Updated: Mar 9
I wanted to share a story with you, this time last week I was about to embark on hosting a 4.5 hour leadership development workshop on Zoom so I took to my Instagram account to ask for tips on how to stay engaged, excited and alert for such a mammoth task ahead. I was inundated with tips, suggestions, words of encouragement and also several don’t dos about how to run a good virtual workshop.
Whilst I realise that such a long session might send many of your running for the hills, it was an opportunity in the diary we had to deliver a milestone programme to a group of individuals and we were keen not to miss this chance. So, what worked and what are the top tips worth sharing?
1. Military precision on agenda timings and ensure all speakers are clued up and ready – including logistics about who is screen sharing and who is hosting etc. We had some behind the scenes scurrying when we realise the wrong person had host rights.
2. Eyes to camera – try hard to look at your camera when listening and speaking. It really makes a huge difference to those watching and creates a stronger sense of connection.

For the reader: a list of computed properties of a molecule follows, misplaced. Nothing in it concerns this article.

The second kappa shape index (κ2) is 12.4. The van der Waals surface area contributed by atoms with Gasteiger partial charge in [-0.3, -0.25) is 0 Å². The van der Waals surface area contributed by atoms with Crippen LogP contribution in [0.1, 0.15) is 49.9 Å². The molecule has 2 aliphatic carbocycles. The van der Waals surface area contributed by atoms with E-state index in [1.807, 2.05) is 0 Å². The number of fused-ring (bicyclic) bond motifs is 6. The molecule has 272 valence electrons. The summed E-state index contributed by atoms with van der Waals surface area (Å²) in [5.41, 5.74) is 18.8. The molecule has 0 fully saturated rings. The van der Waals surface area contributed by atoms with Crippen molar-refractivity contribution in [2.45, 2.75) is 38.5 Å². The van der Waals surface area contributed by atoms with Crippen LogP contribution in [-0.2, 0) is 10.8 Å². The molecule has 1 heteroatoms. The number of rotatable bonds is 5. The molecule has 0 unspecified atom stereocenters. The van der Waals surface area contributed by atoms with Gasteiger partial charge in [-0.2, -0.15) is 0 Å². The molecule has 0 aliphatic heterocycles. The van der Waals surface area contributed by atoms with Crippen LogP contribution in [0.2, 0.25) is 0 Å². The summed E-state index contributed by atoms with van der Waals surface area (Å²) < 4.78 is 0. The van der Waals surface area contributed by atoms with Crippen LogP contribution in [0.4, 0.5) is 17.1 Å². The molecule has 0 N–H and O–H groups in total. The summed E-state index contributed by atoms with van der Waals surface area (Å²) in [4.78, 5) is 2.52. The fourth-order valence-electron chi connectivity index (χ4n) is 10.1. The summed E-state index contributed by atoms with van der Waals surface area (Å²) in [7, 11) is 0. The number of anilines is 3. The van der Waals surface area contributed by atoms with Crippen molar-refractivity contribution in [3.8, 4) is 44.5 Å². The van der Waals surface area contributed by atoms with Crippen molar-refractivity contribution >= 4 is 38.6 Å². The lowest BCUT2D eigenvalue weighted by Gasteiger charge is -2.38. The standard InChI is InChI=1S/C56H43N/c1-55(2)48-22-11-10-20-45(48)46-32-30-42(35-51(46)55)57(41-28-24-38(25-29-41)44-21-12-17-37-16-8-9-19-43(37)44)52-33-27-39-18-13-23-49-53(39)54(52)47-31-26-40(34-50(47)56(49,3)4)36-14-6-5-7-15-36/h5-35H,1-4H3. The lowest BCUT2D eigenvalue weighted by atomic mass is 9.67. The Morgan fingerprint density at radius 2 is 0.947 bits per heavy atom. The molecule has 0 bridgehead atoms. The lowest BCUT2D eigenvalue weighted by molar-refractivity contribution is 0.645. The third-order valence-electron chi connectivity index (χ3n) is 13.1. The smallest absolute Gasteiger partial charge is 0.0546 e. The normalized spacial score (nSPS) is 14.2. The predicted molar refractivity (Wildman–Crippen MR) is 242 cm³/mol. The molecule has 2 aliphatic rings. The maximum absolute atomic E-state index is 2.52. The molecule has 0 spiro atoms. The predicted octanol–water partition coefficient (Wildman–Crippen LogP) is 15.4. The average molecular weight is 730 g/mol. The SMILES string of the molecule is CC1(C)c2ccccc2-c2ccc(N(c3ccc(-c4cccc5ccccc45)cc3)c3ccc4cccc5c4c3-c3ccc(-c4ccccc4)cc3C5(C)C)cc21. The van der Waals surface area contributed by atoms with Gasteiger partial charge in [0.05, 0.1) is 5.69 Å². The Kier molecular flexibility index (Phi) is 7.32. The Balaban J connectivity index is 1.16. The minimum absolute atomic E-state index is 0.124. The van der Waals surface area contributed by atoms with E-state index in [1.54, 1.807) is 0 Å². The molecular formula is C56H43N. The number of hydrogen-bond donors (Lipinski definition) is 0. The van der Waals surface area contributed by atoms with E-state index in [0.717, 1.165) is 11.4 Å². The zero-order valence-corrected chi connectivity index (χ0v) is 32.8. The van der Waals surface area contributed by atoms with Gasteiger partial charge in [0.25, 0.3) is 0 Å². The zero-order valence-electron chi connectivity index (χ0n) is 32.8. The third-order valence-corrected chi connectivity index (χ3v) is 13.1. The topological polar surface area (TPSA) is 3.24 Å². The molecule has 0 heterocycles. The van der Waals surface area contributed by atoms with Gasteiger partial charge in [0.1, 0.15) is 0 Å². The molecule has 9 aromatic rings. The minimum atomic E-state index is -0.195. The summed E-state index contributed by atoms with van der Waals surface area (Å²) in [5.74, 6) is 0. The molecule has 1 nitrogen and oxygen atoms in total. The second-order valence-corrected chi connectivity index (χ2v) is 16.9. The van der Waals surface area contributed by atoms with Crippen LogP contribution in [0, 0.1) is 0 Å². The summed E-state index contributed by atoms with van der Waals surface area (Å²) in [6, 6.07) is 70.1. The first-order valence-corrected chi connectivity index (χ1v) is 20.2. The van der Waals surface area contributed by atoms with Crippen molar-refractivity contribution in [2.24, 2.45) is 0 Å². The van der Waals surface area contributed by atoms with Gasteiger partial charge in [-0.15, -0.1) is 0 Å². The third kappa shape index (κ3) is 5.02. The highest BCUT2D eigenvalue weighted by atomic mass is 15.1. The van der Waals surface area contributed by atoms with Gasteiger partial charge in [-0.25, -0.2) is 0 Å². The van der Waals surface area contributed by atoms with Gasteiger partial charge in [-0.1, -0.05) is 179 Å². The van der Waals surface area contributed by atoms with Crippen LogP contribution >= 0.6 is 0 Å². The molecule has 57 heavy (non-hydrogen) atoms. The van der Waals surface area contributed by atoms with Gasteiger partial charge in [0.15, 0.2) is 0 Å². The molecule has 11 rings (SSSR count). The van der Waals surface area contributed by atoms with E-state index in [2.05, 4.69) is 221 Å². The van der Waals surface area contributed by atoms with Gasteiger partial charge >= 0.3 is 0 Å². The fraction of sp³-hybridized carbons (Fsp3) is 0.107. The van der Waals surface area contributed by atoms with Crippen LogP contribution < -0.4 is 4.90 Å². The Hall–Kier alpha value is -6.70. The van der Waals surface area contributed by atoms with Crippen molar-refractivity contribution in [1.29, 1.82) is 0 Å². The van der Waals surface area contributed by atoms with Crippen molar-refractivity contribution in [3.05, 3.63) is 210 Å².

3. Break-out – if possible use break-out rooms (there is a facility in zoom to do this) to allow small-group work. Perhaps pose a question or a challenge for smaller groups to consider and report back on. It really helps change the energy levels and re-engage people after a larger group session.
4. Recognise that it is a really different format to a face to face session and therefore, not everyone will want to participate in the same way. Encourage people to share but only if they feel comfortable to. Also recognise that not everyone will want their camera on – perhaps suggest that for the small break-out sessions cameras could be on to help the discussion but ultimately it’s down to personal preference.
5. Create lots of opportunities to recharge batteries with short, regular breaks, and periods of standing and movement. We scheduled several short 5 minute breaks, a longer coffee break where we kept the session running and people dived in and out from a group discussion.
6. Build in breath work – deep breathing exercises to enhance clarity and create calm and focus before a new topic.
7. Use different technology tools to support the session that provide the audience a different way to engage – live question polls, mood or energy checkers.
8. Set mini-challenges and make it fun and light-hearted – try and create a sense of teaming and togetherness, ask the speakers to share more personal stories – telling the story of where they are in their homes, what’s happened that morning etc.
I hope that you found these tips helpful and I’ve tagged most of the kind individuals who sent these through to me!